In the event it is determined that the DC alternator associated with the towing vehicle provides an output charging current greater than a predetermined value, the elongated conductor 74, normally connected to the positive connector 68 of the third pair of connectors, is connected directly to the positive connector 60 of the second pair, thereby bypassing the diode 104 to protect it from possible damage. The higher charging voltage turns on the zener diode 114 and the associated second switching transistor thereby turning off the first switching transistor and preventing activation of the first silicon controlled rectifier, as before.

The same charging mode is achieved by use of the DC generator or alternator associated with the prime drive engine of the boat, as will be understood.

Alternatively, let it be assumed that instead of transporting the boat by trailer, it is moored at a dock and the source of charging voltage for the batteries is supplied by a conventional 12 volt battery charger connected to a conventional source of 110 volt alternating current at dockside. If the charger is of the inexpensive type in which the pulsating direct current output is of sufficient magnitude to cause activation of the first silicon controlled rectifier, the diode 104 protects against such action by delaying its conduction until the first switching transistor 90 has been turned off, and capacitor 108 insures that the first switching transistor remains off until the charger has been turned off, as described hereinbefore.

From the foregoing, it will be appreciated that the present invention provides a dual voltage battery system and electronic switch therefor which enables the controlled application of dual voltages to appropriate loads while also facilitating the charging of both batteries from a conventional charging source, without the necessity of disconnecting and reconnecting conductors, as previously required. The batteries are maintained in parallel during charging, and the charging may be provided by any of a variety of conventional charging sources, such as engine driven DC alternators or generators, or conventional inexpensive alternating current type chargers supplied from a conventional source of 110 volt alternating current. The electronic switch components of the system is self-contained and may be integrated into a diversity of electric systems utilizing a pair of batteries for deriving dual voltages. Thus, in addition to use in bass boats as previously mentioned, the system and switch may be used in other types of boats, in golf carts, lift trucks and many other applications. The switch is of simplified construction for economical manufacture and is of rugged design for severe usage.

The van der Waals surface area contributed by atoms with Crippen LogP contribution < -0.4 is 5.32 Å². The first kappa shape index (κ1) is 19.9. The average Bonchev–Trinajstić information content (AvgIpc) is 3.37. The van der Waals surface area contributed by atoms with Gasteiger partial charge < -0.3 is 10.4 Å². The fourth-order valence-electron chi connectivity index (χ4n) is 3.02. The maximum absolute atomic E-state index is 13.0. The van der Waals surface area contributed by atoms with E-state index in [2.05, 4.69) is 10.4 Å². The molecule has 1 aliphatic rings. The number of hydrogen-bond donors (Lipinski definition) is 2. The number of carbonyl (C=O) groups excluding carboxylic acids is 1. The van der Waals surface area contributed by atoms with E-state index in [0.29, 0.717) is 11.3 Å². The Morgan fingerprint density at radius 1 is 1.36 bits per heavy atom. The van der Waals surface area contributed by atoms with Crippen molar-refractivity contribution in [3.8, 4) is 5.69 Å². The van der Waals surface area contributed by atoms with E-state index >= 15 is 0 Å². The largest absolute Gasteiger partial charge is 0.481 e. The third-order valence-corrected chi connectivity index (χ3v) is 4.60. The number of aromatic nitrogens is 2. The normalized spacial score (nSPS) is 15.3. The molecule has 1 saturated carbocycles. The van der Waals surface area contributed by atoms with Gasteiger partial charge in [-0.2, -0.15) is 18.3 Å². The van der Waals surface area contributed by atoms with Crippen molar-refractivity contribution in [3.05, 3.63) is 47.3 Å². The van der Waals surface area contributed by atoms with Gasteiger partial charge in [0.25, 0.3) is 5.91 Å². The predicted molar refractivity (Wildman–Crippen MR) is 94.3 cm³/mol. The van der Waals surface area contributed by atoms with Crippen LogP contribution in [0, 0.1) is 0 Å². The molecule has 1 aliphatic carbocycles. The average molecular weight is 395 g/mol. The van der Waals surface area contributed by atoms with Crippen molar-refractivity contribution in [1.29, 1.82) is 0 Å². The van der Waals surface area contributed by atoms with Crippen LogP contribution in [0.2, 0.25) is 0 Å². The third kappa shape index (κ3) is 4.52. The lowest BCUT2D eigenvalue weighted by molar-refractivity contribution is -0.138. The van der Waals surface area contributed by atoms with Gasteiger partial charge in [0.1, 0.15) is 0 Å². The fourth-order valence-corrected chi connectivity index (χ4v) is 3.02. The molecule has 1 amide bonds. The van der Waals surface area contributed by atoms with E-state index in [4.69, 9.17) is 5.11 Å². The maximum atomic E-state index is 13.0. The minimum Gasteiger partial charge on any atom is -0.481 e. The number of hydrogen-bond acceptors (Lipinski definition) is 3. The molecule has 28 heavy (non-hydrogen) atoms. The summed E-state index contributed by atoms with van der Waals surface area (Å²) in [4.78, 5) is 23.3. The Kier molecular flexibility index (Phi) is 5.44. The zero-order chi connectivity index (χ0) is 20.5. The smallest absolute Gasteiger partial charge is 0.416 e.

It will be apparent to those skilled in the art that various changes may be made in the size, shape, type, number and arrangement of parts described hereinbefore. For example, the pair of batteries are shown to be single batteries, whereas it will be understood that each may be composed of several batteries connected together in parallel or series banks, it being required that they be isolated one from another and be of the same voltage rating. Thus, whereas the batteries illustrated are 12 volt batteries, the utimate pair of batteries may provide other dual output voltages, such as 6/12; 8/16; 18/36; etc. The batteries may be reversed in polarity from the arrangement illustrated, by appropriate changes in the arrangement of circuit components, as will be understood. The foregoing and other modifications and changes may be made, as desired, without departing from the spirit of this invention.

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Classifications
U.S. Classification320/117, 320/DIG.34
International ClassificationH01M10/44, H02J7/00
Cooperative ClassificationY10S320/34, H02J7/0024
European ClassificationH02J7/00C4